14/7/06

Ten 50g packets of Old Holborn cost 60 euros here – about £4.20 a packet. At home in good old rip-off Britain a packet of this stuff is nearly £11.00, that’s £110.00 or 160 euros for ten packets. That wanker Gordon Brown is really coining it in, but does he spend it on the NHS, is it spent on research into addiction or on cures for lung diseases? Is it buggery. It’ll mostly be used to keep some chain-smoking welfare scrounger on 40 a day.

In the pharmacies here you’ll find other inequities whose source is probably the drug companies. If I am not careful in places as sunny as this my lips burn and then I end up with cold sores. The most effective cure for these is the cream Zovirex. When this cream came onto the market in Britain it was £5 for a tube no larger than a dog-end and now the price has dropped to about £3.99. Here you can buy it for half that price.

Being an evil (and foolish) smoker, the other thing I need is an inhaler. At home I can’t even get near one until I’ve seen a doctor and received a prescription and then I have to pay the prescription charge of £6.80 (or thereabouts). Here you just walk into the pharmacy and buy one over the counter for less than a couple of quid.

The cost at home of the two items I’ve mentioned would have been £10.79, here it was about £3.50.

Saturday, July 22, 2006

Okay, I haven’t put anything in here for a while because Caroline and I have been sunning ourselves in Skiathos. I said nothing about this before going because I feel no overpowering urge to advertise to the world that our bungalow is empty for two weeks. However, I was keeping a journal while away and here’s a little bit:

7/7/06
On the anniversary of the London tube bombing it’s nice to see the good people at Gatwick firmly controlling the really dangerous people: those damned smokers. The smoking pen in the middle of the upstairs shopping area, with its curved over Perspex screens (presumably to prevent escape) and its central location, seems placed to put on display and shame the underclass of nicotine addicts. It’s almost a refugee camp. While inside it, I half expected passers-by to start lobbing over aid packages.

Now I’m crammed into a space on an aircraft which, had I been a dog, the RSPCA would have considered cruel confinement. They would have rescued me from this aircraft and provided me with a bowl of water and some Bonios. Very shortly we’re going to hear all the bull about the exits and life jackets. Does anyone for a moment believe this matters? When was the last time you saw rescue boats picking up life-jacketed survivors from a crashed passenger aircraft? When was the last time anyone picked up passengers from such a crash without the aid of a shovel and some black bin liners?

I just read in the paper that when asked by John Humphries about his other alleged affairs John Prescott replied, “People must judge me by what I do on the job.” You have to wonder if his foot-in-mouth disease is a charade. While people consider him a clown they're less likely to boot him out of his cushy non-job.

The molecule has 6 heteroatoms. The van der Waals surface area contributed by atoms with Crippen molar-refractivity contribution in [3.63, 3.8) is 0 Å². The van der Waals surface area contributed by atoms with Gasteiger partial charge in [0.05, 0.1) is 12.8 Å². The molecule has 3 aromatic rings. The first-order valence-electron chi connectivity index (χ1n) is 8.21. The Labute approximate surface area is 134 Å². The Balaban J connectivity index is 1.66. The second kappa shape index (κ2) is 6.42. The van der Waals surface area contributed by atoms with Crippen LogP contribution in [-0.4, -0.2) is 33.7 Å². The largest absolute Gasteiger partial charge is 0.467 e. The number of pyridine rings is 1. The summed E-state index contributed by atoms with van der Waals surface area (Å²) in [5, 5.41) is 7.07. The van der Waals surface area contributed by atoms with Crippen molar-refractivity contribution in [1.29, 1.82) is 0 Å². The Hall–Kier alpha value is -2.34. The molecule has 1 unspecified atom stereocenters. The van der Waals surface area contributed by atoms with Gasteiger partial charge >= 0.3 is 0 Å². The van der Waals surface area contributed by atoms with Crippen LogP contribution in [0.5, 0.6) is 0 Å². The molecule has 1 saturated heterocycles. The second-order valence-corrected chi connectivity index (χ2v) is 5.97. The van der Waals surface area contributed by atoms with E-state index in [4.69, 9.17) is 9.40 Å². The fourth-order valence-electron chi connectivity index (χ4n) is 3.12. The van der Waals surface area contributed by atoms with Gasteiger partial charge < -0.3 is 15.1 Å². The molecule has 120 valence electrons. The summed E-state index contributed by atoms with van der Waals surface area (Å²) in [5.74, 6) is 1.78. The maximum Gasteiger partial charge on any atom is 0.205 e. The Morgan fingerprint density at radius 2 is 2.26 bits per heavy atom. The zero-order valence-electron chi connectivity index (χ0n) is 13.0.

When leaving Gatwick I spotted the mock-up aeroplane the airport fire crews practice on. It’s made of steel and about the same size as the real thing. Upon our arrival at Skiathos I spotted a similar plane that appeared to be made out of dustbins. I could see that fire practice probably involved a Greek guy sauntering over with a bucket of water.

As we disembarked the ‘safety demo kit’ – used by the stewardess to tell us all about the intricacies of life jackets – fell out of the hand luggage locker onto Caroline’s head.

More later.

Thursday, July 06, 2006

Max Part Three

What was going to happen to Max? With Marjorie being moved into a ‘recovery home’ for an indeterminate period, he surely couldn’t stay in kennels. We considered the possibility of having him in our house, but ours is a small bungalow with a postage stamp garden. In one winter he would have turned the garden into a quagmire and have trailed in mud to destroy a pale carpet we’d recently had laid. If there was no alternative, we would probably have had him. However, we were in for quite a surprise.

We’d discounted the idea of Max accompanying Marjorie to the home. Surely the HSE would not allow this, surely those running the home would be terrified of being sued by residents or relatives of residents knocked arse-over-armpit by such a large Alsatian roaring about? Surely there were rules about this sort of thing? Surprisingly, those running the home were prepared to have him there. Apparently the rules are that a pet can accompany someone into a home, but people living in homes cannot buy pets.

Though it had now become a twenty mile round trip – travelling to Bradwell where the home is situated rather than to Burnham where Marjorie lived – we decided to continue walking Max. The home was a secluded ivy-covered mansion and when we arrived there, I looked around at some very old and ill people tottering around on Zimmer frames and wondered how having Max here could possibly work. Marjorie looked a lot better: clean, tidy, walking about without her frame. Max, however, looked in a terrible state. He had lost weight, he looked miserable, his back legs kept giving way – a common complaint in Alsatians and the one that usually precedes their visit to the vet’s for that final injection. I felt the staff in the home, who were hard pressed enough as it was, were rather annoyed about having a furry resident to look after too.

We took him out for a walk. It was bleak, windy, cold and wet, and we didn’t know where to go. We ended up heading generally towards the coast and the big grey loom of Bradwell power station. On the way we found a fenced-off football field where we could let him off his lead, beyond that we necessarily walked on the grass verge beside a long road. It was all rather depressing, and I suspected it could not continue. Then things slowly began to change.